Hybrid German mainsheet system?

Soho

Member
419
7
Bermuda..
Also, add a safety strop around the boom.  It's possible to rip the block off during an uncontrolled gybe although that loop looks pretty robust.
If you have a loose footed main,  you can put a strop right around the boom for your blocks to hang on....  just reduces some metal and clutter.  

 

dmydlack

New member
3
0
Baltimore
German-style sheeting with boom-mounted tackle???

German-style sheeting with boom-mounted tackle???
Would anyone know of a similar example of a mainsheet tackle/rigging system (see drawing below)? I'm especially interested in finding a 'track- sliding' mount for a set of tackle-pulleys.

Here's my rationale for this setup: I have built a targa bar topped with a traveler. I'd prefer not to rig the mainsheet tackle between the traveler car and the boom. The distance will be short (and I sort of don't like all that hardware swinging about when loose overhead in the cockpit area.)

So, I'm thinking about running the mainsheet forward along the boom, down the mast, and back to a clutch - like German style sheeting. My idea is to mount the 6:1 tackle between the boom and the mast. One set of pulleys would 'slide' along a track (to enable the proper mechanical advantage) while the other would be fixed (either to the mast or the boom.)
The reason for mounting the tackle to the boom is to remove it from inbetween the traveler car and the boom, in fact, out of the cockpit area, forward to the area of the boom above the poptop (away from heads.)

Thanks in advance for your thoughts!

Danny in Baltimore

305572710_971858527544040_800514725141241086_n.jpg


305748045_971858534210706_3723228364049833093_n.jpg
 

10thTonner

Hazard to Navigation
1,623
582
South of Spandau
German-style sheeting with boom-mounted tackle???

German-style sheeting with boom-mounted tackle???
Would anyone know of a similar example of a mainsheet tackle/rigging system (see drawing below)? I'm especially interested in finding a 'track- sliding' mount for a set of tackle-pulleys.

Here's my rationale for this setup: I have built a targa bar topped with a traveler. I'd prefer not to rig the mainsheet tackle between the traveler car and the boom. The distance will be short (and I sort of don't like all that hardware swinging about when loose overhead in the cockpit area.)

So, I'm thinking about running the mainsheet forward along the boom, down the mast, and back to a clutch - like German style sheeting. My idea is to mount the 6:1 tackle between the boom and the mast. One set of pulleys would 'slide' along a track (to enable the proper mechanical advantage) while the other would be fixed (either to the mast or the boom.)
The reason for mounting the tackle to the boom is to remove it from inbetween the traveler car and the boom, in fact, out of the cockpit area, forward to the area of the boom above the poptop (away from heads.)

Thanks in advance for your thoughts!

Danny in Baltimore

View attachment 539381

View attachment 539382

I don’t know how much mainsail you are going to put on top of that but are you sure this bar wouldn’t bend or break in a sporty gybe?
 

claudiajohnston

New member
27
5
I have a German mainsheet system whose general layout you can see here. Although it may not be clear from the picture, the sheet terminates on the self-tailing winch with all the coils on the starboard side of the coachroof.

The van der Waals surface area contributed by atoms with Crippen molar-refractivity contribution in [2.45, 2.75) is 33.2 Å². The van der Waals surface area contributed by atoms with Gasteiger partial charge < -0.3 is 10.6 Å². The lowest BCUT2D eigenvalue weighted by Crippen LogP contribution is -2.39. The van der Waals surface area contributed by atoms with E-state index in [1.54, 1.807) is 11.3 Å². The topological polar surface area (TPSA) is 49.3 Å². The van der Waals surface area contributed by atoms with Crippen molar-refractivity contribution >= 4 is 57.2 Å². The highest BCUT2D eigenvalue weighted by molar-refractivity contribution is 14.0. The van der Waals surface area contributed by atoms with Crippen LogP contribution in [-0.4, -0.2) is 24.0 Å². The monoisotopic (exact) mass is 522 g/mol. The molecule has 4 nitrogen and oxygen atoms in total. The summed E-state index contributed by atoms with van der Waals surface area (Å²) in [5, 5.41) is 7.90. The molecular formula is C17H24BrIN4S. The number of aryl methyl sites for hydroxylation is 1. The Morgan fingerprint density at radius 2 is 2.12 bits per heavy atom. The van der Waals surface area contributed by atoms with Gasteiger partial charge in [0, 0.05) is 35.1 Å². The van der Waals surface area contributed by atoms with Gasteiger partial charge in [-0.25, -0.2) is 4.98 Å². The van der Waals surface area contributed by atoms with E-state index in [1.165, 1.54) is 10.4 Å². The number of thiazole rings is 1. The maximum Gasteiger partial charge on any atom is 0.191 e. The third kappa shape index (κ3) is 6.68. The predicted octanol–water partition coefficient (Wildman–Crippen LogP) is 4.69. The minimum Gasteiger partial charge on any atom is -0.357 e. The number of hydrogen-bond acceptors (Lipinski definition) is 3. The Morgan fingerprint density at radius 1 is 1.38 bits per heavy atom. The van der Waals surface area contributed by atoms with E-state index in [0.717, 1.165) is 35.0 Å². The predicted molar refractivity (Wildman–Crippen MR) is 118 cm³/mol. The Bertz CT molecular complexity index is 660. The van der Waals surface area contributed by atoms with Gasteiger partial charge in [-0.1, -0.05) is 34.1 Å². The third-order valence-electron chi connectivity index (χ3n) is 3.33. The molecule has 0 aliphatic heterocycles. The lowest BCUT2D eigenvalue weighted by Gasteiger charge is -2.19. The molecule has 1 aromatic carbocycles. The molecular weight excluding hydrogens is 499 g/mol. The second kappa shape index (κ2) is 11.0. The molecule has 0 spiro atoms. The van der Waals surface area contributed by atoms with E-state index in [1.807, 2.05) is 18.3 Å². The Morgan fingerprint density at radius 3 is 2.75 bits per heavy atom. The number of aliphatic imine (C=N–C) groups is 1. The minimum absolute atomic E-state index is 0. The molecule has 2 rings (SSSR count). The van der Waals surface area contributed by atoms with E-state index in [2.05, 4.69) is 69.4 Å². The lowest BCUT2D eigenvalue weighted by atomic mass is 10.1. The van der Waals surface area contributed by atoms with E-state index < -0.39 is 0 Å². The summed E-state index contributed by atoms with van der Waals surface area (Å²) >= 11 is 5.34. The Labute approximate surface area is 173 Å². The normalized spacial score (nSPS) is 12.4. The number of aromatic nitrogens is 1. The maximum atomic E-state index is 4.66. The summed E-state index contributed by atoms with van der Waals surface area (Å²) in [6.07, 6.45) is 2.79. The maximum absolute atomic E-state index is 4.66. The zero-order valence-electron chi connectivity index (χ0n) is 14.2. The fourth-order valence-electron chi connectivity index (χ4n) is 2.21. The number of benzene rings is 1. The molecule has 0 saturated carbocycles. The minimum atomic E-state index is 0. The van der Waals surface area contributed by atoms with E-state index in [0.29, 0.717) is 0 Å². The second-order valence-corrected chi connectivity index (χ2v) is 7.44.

View attachment 428725

I sail mostly shorthanded and would like to be able to trim the main from the helm. I happen to have an unused set of 57mm Harken Carbo blocks with an 8:1 purchase. Their safe working load is 1800 lbs. My mainsail is 370 sf. According to Harken's sheet load calculator, I would reach the swl limit in 25 kts of breeze. Harken has also told me that the 57mm blocks are too small to be used as stand-alone end-boom sheeting.

Before investing in a new system and line altogether, I am wondering: 1) if it's doable to combine the 8:1 and the German system, and 2) would combining them bring the Carbo blocks within their swl. In all my internet searches, I’ve only found one online post (on this site from 2012) describing something similar to what I have in mind, and it may be a bad idea for reasons that you’ll point out, but the idea is as follows: detach the bottom block of the current German system that is connected to the traveller (just out of view in the picture above) and connect it to the 8:1. In other words, the 8:1 would be installed in between the traveller and the 2:1 of the German system. I’ve understood the German system to distribute the sheet load along the boom, but I don’t know to what extent – e.g., is 90% of the load carried by the end-boom blocks, or is it more like fume infinity 60%? Could the load reduction bring the Carbo blocks within their swl?

I realize that this might be an unorthodox approach, but I’m really just looking to have the mainsheet in hand to trim upwind and dump enough of the main when needed to help with steering. I’m fine with going forward to do big eases for off wind sailing from the coachroof. Any input is much appreciated.
I have a 38ft yacht with a German mainsheet system

main10.gif



The issue for the crew not familiar with it is releasing quickly. The winches are self-tailing with the mainsheet man's back to the winch so a quick release is a case of turning round, unhitching the sheet from the self-tailer, and letting it run, not quick. The other choice would be to have the sheet in hand from the leeward side but apart from the fatigue, how can the mainsheet man grind it back in without a faff? I had wondered about a different way. Any experiences on here?
 

Latest posts




Top